LDS Meridian Idaho Temple artist's rendering released


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    May 19, 2013 9:37 a.m.

    Legos? Submarines? Wedding Cakes? I can think of worse examples: i.e., the giant taffy pull the Community of Christ built in Independence, MO. But all kidding aside, we'd be better off concentrating on their purpose--which in most cases, the architecture enhances (even though some of us, including myself, have preferences one over another.)

    The "small talk" may be fun, but the profound spiritual experience offered inside and out should be the thing we remember and talk about most.

  • MormonSean Salt Lake City, UT
    May 18, 2013 11:51 p.m.


    I agree! Sometimes a compacted design can represent solidity, firmness, and strength. I enjoy the design for it's unique quality (like what I mentioned before), but I also like it for the same reason you mention.

  • bob j Maryborough, 00
    May 18, 2013 3:12 p.m.

    As I look at the pictures / photo's of these beautiful Temples, it causes me to compare with those here in Australia. Never-the-less, no matter what they look like, the purpose is the same and that is all that really matters.

  • SlackTime SAN ANTONIO, TX
    May 18, 2013 9:13 a.m.

    It is a beautiful temple. Even nicer, is that functionally it looks more like a larger temple than the recent emphasis on small temples. That means; probably a cafeteria, probably clothing rental, expanded laundry, simultaneous sessions, etc. I love my small temple here in San Antonio, but I grew up with the large temple in Mesa Arizona, so I know the difference in the services able to be provided by a larger temple. The Saints in Meridian are probably very grateful, I applaud the look, and the design! Besides, Cardston, Mesa Arizona, and the Laie, Hawaii temples, have always been among my favorite designs. Now I get to add Meridian Idaho to that list.

  • FT1/SS Virginia Beach, VA
    May 18, 2013 7:48 a.m.

    I love it! It looks compact and powerfull, just like the Submarines I've served on.

  • apache1 Phoenix, AZ
    May 17, 2013 2:43 p.m.

    The temple looks big and thick and more like an office building, attractive to an architect, I give this design an e for effort.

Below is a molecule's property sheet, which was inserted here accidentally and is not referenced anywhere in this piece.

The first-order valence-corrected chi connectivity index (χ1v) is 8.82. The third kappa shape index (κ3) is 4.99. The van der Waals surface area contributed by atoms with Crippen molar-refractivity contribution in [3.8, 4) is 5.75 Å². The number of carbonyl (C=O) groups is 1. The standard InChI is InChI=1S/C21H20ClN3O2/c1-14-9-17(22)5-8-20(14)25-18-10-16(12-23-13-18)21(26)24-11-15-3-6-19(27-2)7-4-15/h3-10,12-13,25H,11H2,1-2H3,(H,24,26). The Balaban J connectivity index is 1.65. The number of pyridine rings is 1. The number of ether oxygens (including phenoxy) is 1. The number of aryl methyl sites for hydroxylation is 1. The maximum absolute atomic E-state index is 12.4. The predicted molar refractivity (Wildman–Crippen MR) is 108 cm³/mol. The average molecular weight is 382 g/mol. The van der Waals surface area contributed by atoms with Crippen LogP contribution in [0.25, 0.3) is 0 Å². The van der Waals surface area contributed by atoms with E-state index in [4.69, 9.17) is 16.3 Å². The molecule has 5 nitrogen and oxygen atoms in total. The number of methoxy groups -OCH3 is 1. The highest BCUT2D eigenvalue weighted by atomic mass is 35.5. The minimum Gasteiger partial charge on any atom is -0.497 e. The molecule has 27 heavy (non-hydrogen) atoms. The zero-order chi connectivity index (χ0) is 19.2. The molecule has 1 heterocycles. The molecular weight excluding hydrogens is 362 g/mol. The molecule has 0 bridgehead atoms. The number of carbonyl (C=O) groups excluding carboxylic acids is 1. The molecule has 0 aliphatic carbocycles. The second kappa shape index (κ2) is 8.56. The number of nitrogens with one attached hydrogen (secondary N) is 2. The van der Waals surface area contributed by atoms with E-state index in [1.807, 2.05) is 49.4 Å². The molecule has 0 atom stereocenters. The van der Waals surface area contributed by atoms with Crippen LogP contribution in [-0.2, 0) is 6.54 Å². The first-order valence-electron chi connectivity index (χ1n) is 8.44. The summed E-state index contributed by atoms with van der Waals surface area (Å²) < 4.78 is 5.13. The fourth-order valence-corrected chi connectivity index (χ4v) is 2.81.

• Hamath Omaha, NE
    May 17, 2013 11:33 a.m.

    @ Hutterite
    See San Diego Temple.... very unLego-like.

    But seriously this is about how I feel about cars. People rant and rave over their cool design and I look at them and think. It's a car... a chunk of metal. It gets me places.

    The purpose is what matters, not what it looks like. :)

  • MormonSean Salt Lake City, UT
    May 16, 2013 5:00 p.m.


    First: Seriously? Who doesn't love legos?

    Second: I actually REALLY like this design. I've liked every design I've seen. Rome and Pennsylvania are just awesome!

    Third: If you saw a building that looked like it was made out of giant legos, would you not want to go inside? I suspect you would. I would. I'm fairly sure the child inside all of us wants a giant lego building.

    I know you don't like my faith, maybe even us members, but a lot of skill and art goes into making the temple a beautiful place. I invite you to enjoy our beautiful structures even if you don't enjoy the company of those who build them. Temple Square has a lot to offer, even if you avoid talking to anyone. It's a great place simply for enjoying the grounds, the buildings, and the 'away from downtown' feel. If you don't feel you'd enjoy it for any of those reasons, I'd at least suggest it as a place of peace.

  • Cats Somewhere in Time, UT
    May 16, 2013 2:20 p.m.

    Hutterite: Some people are just so unhappy and bitter.

  • Hutterite American Fork, UT
    May 16, 2013 1:27 p.m.

    These facilities always take on dimensions as if they were constructed out of basic lego blocks, or an assortment of similar sized cardboard boxes. It must a functionality requirement.